A prominent U.S. Congressman is suggesting that House Republicans who last week nixed a budget amendment meant to give legal cannabis businesses access to banking get a tattoo that reads “Travis Mason” — the name of the security guard murdered earlier this month during an attempted robbery of a Colorado pot shop.
Mason’s death has members of the marijuana industry reeling and nervous about their own safety. Aurora police investigators on Monday released surveillance images of the men suspected of shooting and killing Mason, who are still at large.
Background on marijuana banking
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Meanwhile, in Washington, D.C., the Senate recently passed an amendment that would allow banks to do business with cannabis companies without fear of government retaliation — before their Republican counterparts in the House stalled on a similar amendment.
While some marijuana businesses have quiet relationships with banks, most financial institutions don’t publicly work with cannabis companies because the drug is still federally illegal. Many weed businesses still operate solely in cash, making them target-rich environments for criminals.
And that’s why Representative Denny Heck of Washington is now saying that his House colleagues who voted down the marijuana banking amendment should get Mason’s name tattooed on their bodies. As National Journal reports (the full story is only available to members), when Heck was asked why he supported the proposal, he said, “Travis Mason.”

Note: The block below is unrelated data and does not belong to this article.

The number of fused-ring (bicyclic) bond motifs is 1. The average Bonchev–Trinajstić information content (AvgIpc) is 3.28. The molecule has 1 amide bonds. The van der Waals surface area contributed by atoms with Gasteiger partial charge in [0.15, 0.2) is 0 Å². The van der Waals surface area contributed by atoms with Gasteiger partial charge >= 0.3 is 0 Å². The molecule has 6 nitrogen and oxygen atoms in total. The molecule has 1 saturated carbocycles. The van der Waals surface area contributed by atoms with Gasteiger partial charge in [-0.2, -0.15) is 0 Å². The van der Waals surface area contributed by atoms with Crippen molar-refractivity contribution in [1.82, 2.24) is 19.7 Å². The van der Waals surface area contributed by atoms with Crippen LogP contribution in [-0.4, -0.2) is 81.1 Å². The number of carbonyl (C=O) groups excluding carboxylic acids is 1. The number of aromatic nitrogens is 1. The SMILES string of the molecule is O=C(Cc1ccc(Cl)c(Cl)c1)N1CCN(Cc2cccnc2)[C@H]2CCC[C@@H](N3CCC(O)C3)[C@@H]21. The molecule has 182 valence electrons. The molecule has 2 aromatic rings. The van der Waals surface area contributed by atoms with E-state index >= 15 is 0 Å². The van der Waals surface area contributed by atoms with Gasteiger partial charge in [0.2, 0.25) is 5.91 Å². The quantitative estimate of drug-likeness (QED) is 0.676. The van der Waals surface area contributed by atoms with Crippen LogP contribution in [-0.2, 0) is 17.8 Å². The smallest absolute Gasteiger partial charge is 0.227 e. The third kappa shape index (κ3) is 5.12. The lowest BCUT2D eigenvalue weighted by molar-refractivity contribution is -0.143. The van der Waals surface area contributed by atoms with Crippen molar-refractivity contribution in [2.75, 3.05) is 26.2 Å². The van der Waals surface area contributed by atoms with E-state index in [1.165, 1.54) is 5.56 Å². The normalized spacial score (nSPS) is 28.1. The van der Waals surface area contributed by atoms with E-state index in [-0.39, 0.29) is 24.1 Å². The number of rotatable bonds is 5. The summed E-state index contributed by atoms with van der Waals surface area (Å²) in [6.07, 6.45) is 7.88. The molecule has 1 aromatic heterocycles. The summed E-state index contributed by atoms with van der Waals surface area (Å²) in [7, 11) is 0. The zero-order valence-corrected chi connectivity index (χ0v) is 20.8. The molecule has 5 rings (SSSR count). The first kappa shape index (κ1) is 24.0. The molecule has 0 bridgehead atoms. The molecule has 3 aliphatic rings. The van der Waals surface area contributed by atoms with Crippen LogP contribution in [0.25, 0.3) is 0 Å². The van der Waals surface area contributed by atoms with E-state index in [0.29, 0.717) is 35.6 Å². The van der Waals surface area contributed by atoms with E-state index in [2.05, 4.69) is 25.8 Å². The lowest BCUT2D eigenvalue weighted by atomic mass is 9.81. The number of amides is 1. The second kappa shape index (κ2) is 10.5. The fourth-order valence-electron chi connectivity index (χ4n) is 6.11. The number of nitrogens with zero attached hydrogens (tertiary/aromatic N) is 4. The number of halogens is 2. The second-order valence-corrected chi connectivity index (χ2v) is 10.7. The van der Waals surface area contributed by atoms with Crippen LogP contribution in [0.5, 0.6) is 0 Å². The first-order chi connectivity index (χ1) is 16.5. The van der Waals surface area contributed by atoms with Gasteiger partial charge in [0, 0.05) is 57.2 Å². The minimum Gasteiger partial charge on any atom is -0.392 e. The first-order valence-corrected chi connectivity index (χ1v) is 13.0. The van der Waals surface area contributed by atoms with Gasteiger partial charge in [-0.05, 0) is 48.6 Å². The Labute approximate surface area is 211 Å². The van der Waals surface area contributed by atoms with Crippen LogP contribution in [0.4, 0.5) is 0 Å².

“Travis Mason,” the congressman repeated. “Every single member who opposed allowing this amendment ought to have that young man’s name tattooed on their body to remind them.”
The story adds that the House amendment wouldn’t have been an outright green light to the financial industry:
But even Heck acknowledges that the bill wouldn’t do enough to assuage the banking industry. In a written statement, James Ballentine, a top official at the American Bankers Association, said that encouragement and guidance “isn’t enough,” adding that Congress must change a number of laws before banks would feel “comfortable” banking marijuana businesses.
“Financial institutions face significant risk for violating federal law if they offer banking services to marijuana-related businesses,” Ballentine wrote. “The federal statutory barriers include the Controlled Substance Act, USA Patriot Act, Bank Secrecy Act, Racketeer Influenced and Corrupt Organizations Act, and other federal statutes.”
“Encouragement is great, but possession and distribution of marijuana is still illegal under federal law,” he added.